If you want to improve your indoor air quality (IAQ) the natural way, look no further than indoor plants. Some kinds actually absorb harmful and all too common air pollutants found inside homes. The EPA has stated that IAQ is often the more polluted than the air found in big cities.
The leaves of specific plants absorb volatile organic compounds (VOCs), as do their roots and the soil. VOCs come from ordinary products used indoors and can cause minor to serious health problems.
These hanging plants tolerate moderate to bright light and occasional lack of water. They send out babies that hang down from the plant once their roots are bound inside the pot.
A bit more showy than the spider plant, Boston ferns like moderate humidity levels and moist soil.
NASA cited this ivy as the most effective for removing formaldehyde from household cleaners. It’s fairly easy to grow, although it’s susceptible to spider mites during warm ,humid weather.
A succulent, aloe vera absorbs plenty of indoor air pollutants, tolerates drought and prefers bright light. They love warmth and sunshine. It’s one of the safest indoor plants to grow if you have pets, since it’s completely nontoxic. The sticky liquid inside their leaves has many beneficial internal and external health properties, as well.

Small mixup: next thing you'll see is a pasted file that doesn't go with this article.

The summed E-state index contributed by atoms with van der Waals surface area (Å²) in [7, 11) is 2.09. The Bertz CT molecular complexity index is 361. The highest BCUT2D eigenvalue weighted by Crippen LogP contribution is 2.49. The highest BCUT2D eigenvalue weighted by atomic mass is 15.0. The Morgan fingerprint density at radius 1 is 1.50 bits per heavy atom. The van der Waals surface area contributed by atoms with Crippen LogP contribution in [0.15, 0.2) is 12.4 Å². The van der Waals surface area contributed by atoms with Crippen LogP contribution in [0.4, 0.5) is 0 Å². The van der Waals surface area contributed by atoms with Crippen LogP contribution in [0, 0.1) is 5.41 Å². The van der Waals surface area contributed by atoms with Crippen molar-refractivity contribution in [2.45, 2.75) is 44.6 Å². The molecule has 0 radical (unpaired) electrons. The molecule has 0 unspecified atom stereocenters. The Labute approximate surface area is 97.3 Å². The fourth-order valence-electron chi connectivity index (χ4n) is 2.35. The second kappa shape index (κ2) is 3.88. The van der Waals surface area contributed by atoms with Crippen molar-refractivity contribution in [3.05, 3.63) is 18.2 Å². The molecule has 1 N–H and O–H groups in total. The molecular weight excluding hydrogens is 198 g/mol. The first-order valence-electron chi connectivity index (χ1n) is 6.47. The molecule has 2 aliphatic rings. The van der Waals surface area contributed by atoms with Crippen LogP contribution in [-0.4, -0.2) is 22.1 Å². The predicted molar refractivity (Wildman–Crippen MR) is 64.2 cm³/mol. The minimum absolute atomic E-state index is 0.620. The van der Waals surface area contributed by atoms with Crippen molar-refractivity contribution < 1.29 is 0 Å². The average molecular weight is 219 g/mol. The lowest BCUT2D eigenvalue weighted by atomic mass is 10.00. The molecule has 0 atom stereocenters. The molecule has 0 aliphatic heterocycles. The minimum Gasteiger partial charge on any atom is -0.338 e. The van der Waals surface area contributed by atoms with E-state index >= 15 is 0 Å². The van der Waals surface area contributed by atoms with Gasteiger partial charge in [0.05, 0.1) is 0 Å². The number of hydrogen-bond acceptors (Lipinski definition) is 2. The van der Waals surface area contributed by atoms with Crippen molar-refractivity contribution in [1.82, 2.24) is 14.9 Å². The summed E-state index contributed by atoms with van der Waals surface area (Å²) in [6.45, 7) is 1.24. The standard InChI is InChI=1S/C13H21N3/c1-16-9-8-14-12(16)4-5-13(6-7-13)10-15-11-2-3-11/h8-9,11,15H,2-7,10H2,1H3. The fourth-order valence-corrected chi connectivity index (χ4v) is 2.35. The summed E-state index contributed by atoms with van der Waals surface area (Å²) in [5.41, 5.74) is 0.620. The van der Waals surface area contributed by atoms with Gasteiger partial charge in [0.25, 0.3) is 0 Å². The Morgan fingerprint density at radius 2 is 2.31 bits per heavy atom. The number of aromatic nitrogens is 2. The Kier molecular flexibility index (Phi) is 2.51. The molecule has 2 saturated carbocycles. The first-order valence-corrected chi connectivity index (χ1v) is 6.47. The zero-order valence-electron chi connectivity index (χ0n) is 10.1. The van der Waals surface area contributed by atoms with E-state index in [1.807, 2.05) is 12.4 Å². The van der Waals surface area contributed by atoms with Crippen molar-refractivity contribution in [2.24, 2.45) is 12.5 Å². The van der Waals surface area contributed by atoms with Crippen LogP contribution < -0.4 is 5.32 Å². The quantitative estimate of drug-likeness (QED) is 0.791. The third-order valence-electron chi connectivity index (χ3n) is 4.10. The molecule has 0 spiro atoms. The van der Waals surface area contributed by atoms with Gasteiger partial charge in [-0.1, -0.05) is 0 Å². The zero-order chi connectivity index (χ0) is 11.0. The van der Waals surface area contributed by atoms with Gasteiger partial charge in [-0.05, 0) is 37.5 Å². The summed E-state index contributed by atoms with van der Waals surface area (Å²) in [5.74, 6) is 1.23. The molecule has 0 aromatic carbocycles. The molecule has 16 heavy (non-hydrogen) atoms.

If you have a sunny corner, a bamboo palm will grow tall as it absorbs more than its share of formaldehyde.
Ficus or weeping figs
When used indoors, ficus like to be placed in a bright location and seldom moved. Under optimal conditions, these plants will grow tall with a lush green canopy.
Many varieties of dracaena have colorful foliage.
These plants are suitable for rooms with low light.
If you don’t have room, time, or a green thumb to grow indoor plants that will aid in improving air quality, you will definitely improve your IAQ using air filtration techniques and UV (ultraviolet) lights for your HVAC system. To learn more, contact Jackson & Sons, providing HVAC services for eastern North Carolina homeowners.
Jackson & Sons, Inc.
Our goal is to help educate our customers in Eastern North Carolina (including Wayne, Johnston, Greene, Lenoir, Pitt and Duplin Counties) about energy and home comfort issues (specific to HVAC systems).
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